Wednesday, May 14, 2008

Asbury puts a new face on senior living

E-mail this article \ Print this article

A tendency among aging baby boomers to place an emphasis on lifestyle is influencing expansion plans at Asbury Methodist Village in Gaithersburg.

‘‘The resident that we moved into Asbury 82 years ago, when we initially opened, is very different from the resident who moves in today ... even the resident who moved in 10 years ago,” said Andrew Morgan, Asbury’s sales and marketing director. ‘‘There’s more of a focus on lifestyle, they typically want more space — and other amenities they’re looking for tend to be ‘at the next level.’”

The $44 million expansion will bring 101 new homes to the Asbury campus, located at 201 Russell Ave., Morgan said. The additions include 42 duplex residences called Courtyard Homes and a series of five low-density three-story Manor Apartment Home residences that each includes about a dozen units and underground parking. There will be a total of 59 two-bedroom apartments, each with its own parking spot, at the Manor Apartments.

About 1,300 residents now live at Asbury and the expansion will bring about 160 new residents, said Morgan. Construction will begin in early summer and the new residences should be ready for move-in in fall 2009.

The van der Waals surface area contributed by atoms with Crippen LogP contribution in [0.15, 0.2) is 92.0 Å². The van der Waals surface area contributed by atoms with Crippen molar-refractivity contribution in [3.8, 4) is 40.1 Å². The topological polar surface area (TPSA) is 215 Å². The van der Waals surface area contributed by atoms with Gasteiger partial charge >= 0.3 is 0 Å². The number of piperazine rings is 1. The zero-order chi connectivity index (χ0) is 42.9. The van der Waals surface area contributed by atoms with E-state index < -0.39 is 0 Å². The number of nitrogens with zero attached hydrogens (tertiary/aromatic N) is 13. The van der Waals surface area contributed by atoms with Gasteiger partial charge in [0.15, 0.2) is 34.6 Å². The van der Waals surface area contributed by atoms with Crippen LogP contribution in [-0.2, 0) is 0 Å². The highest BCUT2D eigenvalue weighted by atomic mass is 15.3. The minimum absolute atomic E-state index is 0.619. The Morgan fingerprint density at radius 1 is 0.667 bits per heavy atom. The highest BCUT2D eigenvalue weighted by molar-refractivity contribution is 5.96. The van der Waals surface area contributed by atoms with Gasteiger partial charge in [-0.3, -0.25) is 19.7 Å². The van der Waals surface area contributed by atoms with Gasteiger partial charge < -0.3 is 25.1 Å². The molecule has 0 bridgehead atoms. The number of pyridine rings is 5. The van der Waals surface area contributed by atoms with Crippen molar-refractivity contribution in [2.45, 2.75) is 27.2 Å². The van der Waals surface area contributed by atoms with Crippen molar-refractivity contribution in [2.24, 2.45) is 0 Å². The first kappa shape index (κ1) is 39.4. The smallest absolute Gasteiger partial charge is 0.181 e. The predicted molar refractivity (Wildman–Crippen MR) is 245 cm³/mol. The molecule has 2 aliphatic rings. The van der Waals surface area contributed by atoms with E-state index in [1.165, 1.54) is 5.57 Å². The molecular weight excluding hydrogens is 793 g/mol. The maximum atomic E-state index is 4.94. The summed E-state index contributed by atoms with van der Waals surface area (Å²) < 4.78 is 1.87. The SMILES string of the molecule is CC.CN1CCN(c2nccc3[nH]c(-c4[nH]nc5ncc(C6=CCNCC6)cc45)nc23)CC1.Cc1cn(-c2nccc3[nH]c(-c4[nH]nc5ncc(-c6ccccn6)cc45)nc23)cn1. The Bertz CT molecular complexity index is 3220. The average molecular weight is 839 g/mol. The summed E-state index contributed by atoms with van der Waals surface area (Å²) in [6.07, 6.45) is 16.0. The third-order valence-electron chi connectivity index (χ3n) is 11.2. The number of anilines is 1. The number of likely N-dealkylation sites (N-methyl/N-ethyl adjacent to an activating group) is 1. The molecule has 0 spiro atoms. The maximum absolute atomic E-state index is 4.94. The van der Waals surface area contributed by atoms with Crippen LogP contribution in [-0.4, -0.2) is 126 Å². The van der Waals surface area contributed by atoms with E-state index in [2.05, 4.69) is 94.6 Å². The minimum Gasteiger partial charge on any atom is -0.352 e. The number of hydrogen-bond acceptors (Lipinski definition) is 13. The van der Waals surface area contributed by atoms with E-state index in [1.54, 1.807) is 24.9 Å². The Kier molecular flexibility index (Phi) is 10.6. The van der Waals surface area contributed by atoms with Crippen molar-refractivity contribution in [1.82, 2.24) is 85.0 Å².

‘‘Based on our present zoning for the campus, we have plenty of potential to expand Asbury Methodist Village again in the future,” said Mike Reynolds, Vice President of Project Development.

Plans are driven by Asbury’s wait list of 384 people whom Morgan described as well-travelled and well-educated.

‘‘They’re accustomed to moving around in the world,” Morgan said. ‘‘They’re looking for the opportunity to lead a more maintenance-free life so they can focus on the things that really give their life meaning.”

Many residents who recently moved into Asbury still have jobs or do volunteer work, he said. Others stay engaged in brain-stretching and body-moving activities from computer classes to tennis or ballroom dance lessons.

‘‘You’ll find it more and more with baby boomers: the idea of disengaging and just sitting back in a rocking chair and enjoying the golden years ... is less and less acceptable, it’s not what they want,” said Morgan, who has worked in the senior housing industry for 13 years. ‘‘What’s changed is that people are no longer willing to just retire,” he said. ‘‘... and that’s the reason that people very often make this move before there is a need for healthcare.”

The new apartments and duplexes will range in size from 1,500 square feet to 2,000 square feet.

New residents pay an entrance fee upwards of $475,000 on top of $1,500 per month or more monthly fees to ensure continuing care and future access to assisted living and skilled nursing, Morgan said. Depending on circumstances and program options, a large portion of the entrance fee could be refunded should a resident leave Asbury or die.